Tuesday, January 12th 2021

ASUS Announces ROG Swift PG32UQ 32" 4K 144 Hz HDMI 2.1 IPS Gaming Monitor

The current watershed moment in graphics performance has everyone joining the Ultra HD party. The latest PC graphics cards make higher-refresh-rate 4K gaming easier than ever, and the PlayStation 5 and Xbox Series X consoles finally support 4K graphics with high dynamic range (HDR) imagery and high refresh rates over the HDMI 2.1 interface. To match this new wealth of pixel-pushing power, we've created the ROG Swift PG32UQ, which we're unveiling at CES 2021.

The PG32UQ's 4K pixel array measures 32" across its diagonal, for a density of 138 PPI. That size strikes a great balance between a sharp picture and keeping text and UI elements readable without scaling. The gorgeous IPS panel has a gray-to-gray response time of just 1 ms. Those speedy pixels make for blur- and ghosting-free motion that's as clear as that of fast TN panels, but with the enhanced color reproduction and viewing angles of IPS.
The bright hues displayed by the ROG Swift PG32UQ cover 98% of the cinematic DCI-P3 color space. To ensure you get the most natural and accurate picture right out of the box, we calibrate each and every PG32UQ at the factory to an average Delta E of less than two. The wide gamut, top-notch color accuracy, and a high peak brightness earn it VESA DisplayHDR 600 compliance, guaranteeing HDR games and content are always presented as their creators intended.


For full compatibility with next-generation consoles, the PG32UQ offers two HDMI 2.1 connections with plug-and-play support for gaming-friendly features like automatic low latency mode, variable refresh rates, and a high 120Hz refresh rate. PC gamers can also use the high-bandwidth DisplayPort 1.4 inputs to unlock the display's maximum refresh rate, and these ports use VESA Display Stream Compression (DSC) to ensure full per-pixel color reproduction even at 4K and 144Hz.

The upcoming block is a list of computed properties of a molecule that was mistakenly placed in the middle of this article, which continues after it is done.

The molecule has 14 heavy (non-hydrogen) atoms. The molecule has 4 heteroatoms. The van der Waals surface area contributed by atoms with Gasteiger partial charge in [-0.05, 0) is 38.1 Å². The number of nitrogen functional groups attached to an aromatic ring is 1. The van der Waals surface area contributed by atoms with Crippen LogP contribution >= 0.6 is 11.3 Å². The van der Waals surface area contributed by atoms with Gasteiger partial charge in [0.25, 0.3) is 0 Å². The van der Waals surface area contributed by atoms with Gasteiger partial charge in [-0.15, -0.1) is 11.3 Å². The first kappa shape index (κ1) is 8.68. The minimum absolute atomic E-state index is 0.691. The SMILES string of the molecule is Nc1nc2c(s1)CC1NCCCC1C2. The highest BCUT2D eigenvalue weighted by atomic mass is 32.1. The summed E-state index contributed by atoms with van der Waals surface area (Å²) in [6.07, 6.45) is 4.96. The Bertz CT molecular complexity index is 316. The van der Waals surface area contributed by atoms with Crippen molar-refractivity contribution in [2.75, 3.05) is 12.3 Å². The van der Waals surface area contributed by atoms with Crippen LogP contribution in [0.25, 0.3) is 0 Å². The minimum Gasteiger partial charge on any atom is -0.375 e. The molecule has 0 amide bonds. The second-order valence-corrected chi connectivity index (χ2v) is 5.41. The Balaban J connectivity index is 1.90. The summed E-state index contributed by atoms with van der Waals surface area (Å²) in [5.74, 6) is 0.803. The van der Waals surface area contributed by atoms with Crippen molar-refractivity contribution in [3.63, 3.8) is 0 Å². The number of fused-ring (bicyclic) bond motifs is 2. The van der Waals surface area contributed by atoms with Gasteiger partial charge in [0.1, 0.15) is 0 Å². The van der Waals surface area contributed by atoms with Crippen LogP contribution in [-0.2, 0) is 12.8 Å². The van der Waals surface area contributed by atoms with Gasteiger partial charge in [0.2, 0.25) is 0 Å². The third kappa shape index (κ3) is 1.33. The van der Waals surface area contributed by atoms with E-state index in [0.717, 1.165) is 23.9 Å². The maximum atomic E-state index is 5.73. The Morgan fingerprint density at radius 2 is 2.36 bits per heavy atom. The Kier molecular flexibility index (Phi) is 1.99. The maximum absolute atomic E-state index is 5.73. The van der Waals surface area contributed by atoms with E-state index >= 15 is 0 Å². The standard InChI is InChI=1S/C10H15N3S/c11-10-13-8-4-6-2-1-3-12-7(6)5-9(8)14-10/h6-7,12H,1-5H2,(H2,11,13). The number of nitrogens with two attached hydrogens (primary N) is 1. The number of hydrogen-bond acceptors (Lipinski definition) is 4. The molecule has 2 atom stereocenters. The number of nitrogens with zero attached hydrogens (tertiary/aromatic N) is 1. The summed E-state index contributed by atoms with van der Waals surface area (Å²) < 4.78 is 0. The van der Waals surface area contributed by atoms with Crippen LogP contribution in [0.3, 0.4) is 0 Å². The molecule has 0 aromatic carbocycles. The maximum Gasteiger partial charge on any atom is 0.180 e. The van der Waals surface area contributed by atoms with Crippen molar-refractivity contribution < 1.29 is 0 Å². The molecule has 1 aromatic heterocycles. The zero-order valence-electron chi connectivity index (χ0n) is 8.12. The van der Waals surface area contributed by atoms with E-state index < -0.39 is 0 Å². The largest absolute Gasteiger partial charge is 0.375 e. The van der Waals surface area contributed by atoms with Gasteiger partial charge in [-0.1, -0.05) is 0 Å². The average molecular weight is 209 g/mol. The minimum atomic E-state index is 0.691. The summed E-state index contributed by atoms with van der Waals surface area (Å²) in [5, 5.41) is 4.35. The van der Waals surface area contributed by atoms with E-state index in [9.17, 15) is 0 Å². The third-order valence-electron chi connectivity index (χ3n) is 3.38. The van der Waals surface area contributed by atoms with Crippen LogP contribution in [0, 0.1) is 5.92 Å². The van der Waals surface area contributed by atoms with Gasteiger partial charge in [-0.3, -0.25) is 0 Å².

Even if your system can't push 144Hz refresh rates all the time, the PG32UQ will deliver a smooth and responsive gaming experience. It supports HDMI 2.1 Variable Refresh Rate and AMD FreeSync Premium Pro technologies now, and NVIDIA G-Sync Compatible certification is in progress. Whether you have a gaming PC with a contemporary NVIDIA or AMD graphics card, or one of the newer PlayStation or Xbox consoles, you'll always reap the benefits of variable refresh rate technology: no tearing, no judder, and silky-smooth, responsive gameplay. Our exclusive ELMB Sync technology can also be enabled on the PG32UQ for clearest possible motion even as frame rates vary over time.